The most eventful weekend of the month might have been the first.
Police assisted with traffic control on High Point Road in the early morning hours of June 4 as the end of a private graduation party attended by 300 to 400 people let out at Alexander Devereaux’s . What the police described as a ‘“large-scale fight’” spilled onto nearby Grimsley Street. Police reported that five gunshots were fired from behind the club, one of which grazed the shin of a female patron.
Earlier in the evening, at 11:14 p.m., a 37-year-old Glenwood resident was shot in the left side of her face while sitting in the front living room of her house. Police reported that the assailant shot through the front window of her window six times. The woman was reported to be in serious but stable condition, and police had not located a suspect by the next morning. An hour earlier, a 33-year-old man residing on Broad Avenue reported that he was shot in the wrist with a .22 caliber revolver in an incident police deemed an aggravated assault.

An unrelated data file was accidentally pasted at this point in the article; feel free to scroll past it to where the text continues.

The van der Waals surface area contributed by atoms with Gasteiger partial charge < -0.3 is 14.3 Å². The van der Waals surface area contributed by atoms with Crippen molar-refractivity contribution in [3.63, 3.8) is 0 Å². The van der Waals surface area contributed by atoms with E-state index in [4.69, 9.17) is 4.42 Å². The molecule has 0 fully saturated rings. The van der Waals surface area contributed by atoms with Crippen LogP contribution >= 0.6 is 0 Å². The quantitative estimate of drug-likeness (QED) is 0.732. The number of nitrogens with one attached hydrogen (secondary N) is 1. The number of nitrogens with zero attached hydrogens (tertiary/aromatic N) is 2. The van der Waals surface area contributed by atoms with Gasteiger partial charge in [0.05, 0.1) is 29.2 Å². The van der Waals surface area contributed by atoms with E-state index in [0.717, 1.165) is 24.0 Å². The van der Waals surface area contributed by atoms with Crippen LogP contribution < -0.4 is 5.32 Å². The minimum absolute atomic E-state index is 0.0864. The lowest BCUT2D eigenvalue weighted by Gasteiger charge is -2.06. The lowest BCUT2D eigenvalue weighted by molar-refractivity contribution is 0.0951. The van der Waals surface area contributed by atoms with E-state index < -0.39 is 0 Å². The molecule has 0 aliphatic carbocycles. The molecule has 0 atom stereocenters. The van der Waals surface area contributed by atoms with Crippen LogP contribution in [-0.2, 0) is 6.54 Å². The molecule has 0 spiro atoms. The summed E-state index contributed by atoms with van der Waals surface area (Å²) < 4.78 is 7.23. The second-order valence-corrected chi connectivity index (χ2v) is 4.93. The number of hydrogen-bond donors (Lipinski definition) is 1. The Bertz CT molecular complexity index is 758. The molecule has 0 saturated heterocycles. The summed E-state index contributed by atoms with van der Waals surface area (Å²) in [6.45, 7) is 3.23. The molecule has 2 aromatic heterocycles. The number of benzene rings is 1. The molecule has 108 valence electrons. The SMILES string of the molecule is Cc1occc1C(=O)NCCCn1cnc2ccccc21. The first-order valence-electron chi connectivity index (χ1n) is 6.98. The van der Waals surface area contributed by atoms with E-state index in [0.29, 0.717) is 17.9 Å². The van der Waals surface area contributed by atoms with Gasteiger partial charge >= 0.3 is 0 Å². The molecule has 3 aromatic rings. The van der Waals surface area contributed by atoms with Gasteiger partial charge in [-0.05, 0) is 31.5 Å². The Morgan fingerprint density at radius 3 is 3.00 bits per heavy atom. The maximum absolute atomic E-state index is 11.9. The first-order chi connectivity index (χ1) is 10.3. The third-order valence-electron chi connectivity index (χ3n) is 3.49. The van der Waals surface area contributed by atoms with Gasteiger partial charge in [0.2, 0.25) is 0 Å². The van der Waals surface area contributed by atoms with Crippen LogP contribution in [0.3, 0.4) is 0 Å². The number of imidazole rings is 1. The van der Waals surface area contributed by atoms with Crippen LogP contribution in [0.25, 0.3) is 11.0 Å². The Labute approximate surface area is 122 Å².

More recently, at around midday on June 23, police reported that 10 to 15 rounds were fired at a tow truck driver removing vehicles from the parking lot at Friendly Hills Apartments off College Road. Special units officers negotiated the peaceful surrender of 24-year-old Julio Correa at a nearby apartment on Hunt Club Road. Correa was charged with assault with a deadly weapon with intent to kill and going armed to the terror of the public.
As traumatic and disruptive as the violence might be to its victims, when viewed relative to its total population, Greensboro falls somewhere slightly below the average of the nation’s 25 largest cities for violent crime and murder. The FBI’s 2005 uniform crime statistics calculated against the US Census Bureau’s 2005 population estimates give Greensboro 13 murders for every 100,000 residents and 837 violent crime incidents for every 100,000 residents. Charlotte’s murder rate is slightly lower, but overall violent crime is slightly higher in the Queen City. When compared to other large cities, Greensboro was safer than Indianapolis and Milwaukee, Wis., but slightly more dangerous than Los Angeles and New York.